I think it’s really important that we have these conversations about the language we use. I believe that any single word is going to be flawed and likely to exclude some by implication (just look at all the debates around the word ‘trans’), so it’s important that we work to ensure the definitions and explanations in our resources and visibility work recognise and minimise these shortcomings.

    I’m currently working on a Nonbinary FAQ and I’m aiming for it to address everything you’ve covered here. I’ve already had a couple of lengthy and heated discussions about this with some other activists and will be incorporating their perspectives and criticisms too.

    And I say all this as one of the architects of the modern positive Asexual movement and author of the original asexuality.org FAQ. I hope I can use what I learned through helping to build a positive, inclusive community around a ‘negative’ word (asexual is defined by a lack of sexual orientation after all) to ensure that ‘Nonbinary’ does not become exclusionary or elitist.

    Part of this effort in forming a community around this commonly used umbrella term is to bring people together under their common experiences rather separate under many individual identities. And that’s coming from someone who has been deeply frustrated by having to choose if I was ‘androgyne’ or ‘neutrois’ on community sites in the past (and ultimately joining and contributing to both, wishing I could bring their resources and communities together).

    Please see the following for an example of my commitment to inclusivity and recognition of all identities and experiences under community umbrella terms:

    http://practicalandrogyny.com/2011/04/28/transgender-organisation-inclusivity/

    The nonbinary visibility campaign planned will put just as much effort into increasing awareness of all the diverse identities under the umbrella as the umbrella term itself. We all gain from more people understanding identities like bigender, fluid gender, genderqueer, neutrois etc, and everyone gains from the freedom to define their gender identity (or lack of it) and gender expression in whatever way they wish.

    So I hope this has addressed some of your very justified and valid concerns, and thanks again for starting this conversation and giving valuable critique!

    Nat Titman

  • cnlester says:

    I’ll raise a glass to that x

  • Lysana says:

    That’s wonderful, that is.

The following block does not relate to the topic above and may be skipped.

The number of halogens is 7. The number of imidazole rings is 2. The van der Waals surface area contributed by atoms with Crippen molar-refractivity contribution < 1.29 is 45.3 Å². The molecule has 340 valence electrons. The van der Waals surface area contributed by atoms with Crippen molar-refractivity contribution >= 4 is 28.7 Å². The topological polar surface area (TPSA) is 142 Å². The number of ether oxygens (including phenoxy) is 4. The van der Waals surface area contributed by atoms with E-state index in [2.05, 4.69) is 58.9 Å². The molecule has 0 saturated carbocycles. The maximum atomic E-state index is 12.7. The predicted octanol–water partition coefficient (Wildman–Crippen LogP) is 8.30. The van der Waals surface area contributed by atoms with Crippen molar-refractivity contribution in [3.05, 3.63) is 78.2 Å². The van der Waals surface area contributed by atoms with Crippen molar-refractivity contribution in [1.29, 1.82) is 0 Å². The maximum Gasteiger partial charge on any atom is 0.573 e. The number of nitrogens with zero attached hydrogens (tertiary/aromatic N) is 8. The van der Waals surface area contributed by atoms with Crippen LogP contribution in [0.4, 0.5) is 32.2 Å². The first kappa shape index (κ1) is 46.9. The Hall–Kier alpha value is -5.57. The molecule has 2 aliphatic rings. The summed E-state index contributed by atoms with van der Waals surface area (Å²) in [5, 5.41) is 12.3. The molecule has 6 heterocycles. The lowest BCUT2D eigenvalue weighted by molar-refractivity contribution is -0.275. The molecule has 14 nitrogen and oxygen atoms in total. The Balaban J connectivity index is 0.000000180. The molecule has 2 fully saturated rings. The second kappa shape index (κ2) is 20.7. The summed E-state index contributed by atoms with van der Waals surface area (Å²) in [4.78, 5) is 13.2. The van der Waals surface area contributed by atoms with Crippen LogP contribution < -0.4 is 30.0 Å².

• […] look. It’s been nearly two months since I wrote about the language surrounding trans identities and existence, and it feels like it’s time to do so again. And, again, with this proviso – a critique […]

  • M/F says:

    Honestly looking for help here (while totally aware that this will likely as not come across as trolling)…

    This touches upon a criticism of (vulgar) queer theory I read years back, and now I’m driving myself nuts over it.

    Put simply:

    Male/Female is a false dichotomy, underpinned by gender essentialism.
    (So far so cool.)
    But the dichotomy essentialism/non-essentialism is required for this…New & sweeping dichotomies are cast up, even as people contrive to tear them down.

    Similarly:
    I don’t like dyadic systems. I only like non-dyadic systems. I will try to avoid using dyads.

    Requires:
    There are dyadic/non-dyadic systems.

    (I know this is pedantry. I am a pedant.)

    • cnlester says:

      I’m also a pedant and wouldn’t agree with your reasoning – but fellow pedants always welcome here.

      I always like to go back to Lacan critique of the Hegelian ‘whole’, and his preference for binaries – I think we can take the next step on from that using a similar critique (and god knows Lacan deserves plenty of *critique* for his use of exclusionary binaries). And in that mode of reasoning, acknowledging the common usage doesn’t trap us in that usage which we understand as fundamentally false when we oppose it.

      Please don’t drive yourself nuts!

      • M/F/Etc says:

        OK, colour me mollified. Thanks.

        Any recommended reading along these lines?

        • cnlester says:

          On Lacan? The most useful short introduction I found was the Routledge Critical Thinkers Guide by Sean Homer. I wouldn’t have been able to tackle the Ecrits without Bruce Fink’s books ‘Lacan to the Letter’ and ‘The Lacanian Subject’ – and, to be honest, they still made cry in desperation. I love Lacan, but I also want to punch him. A lot.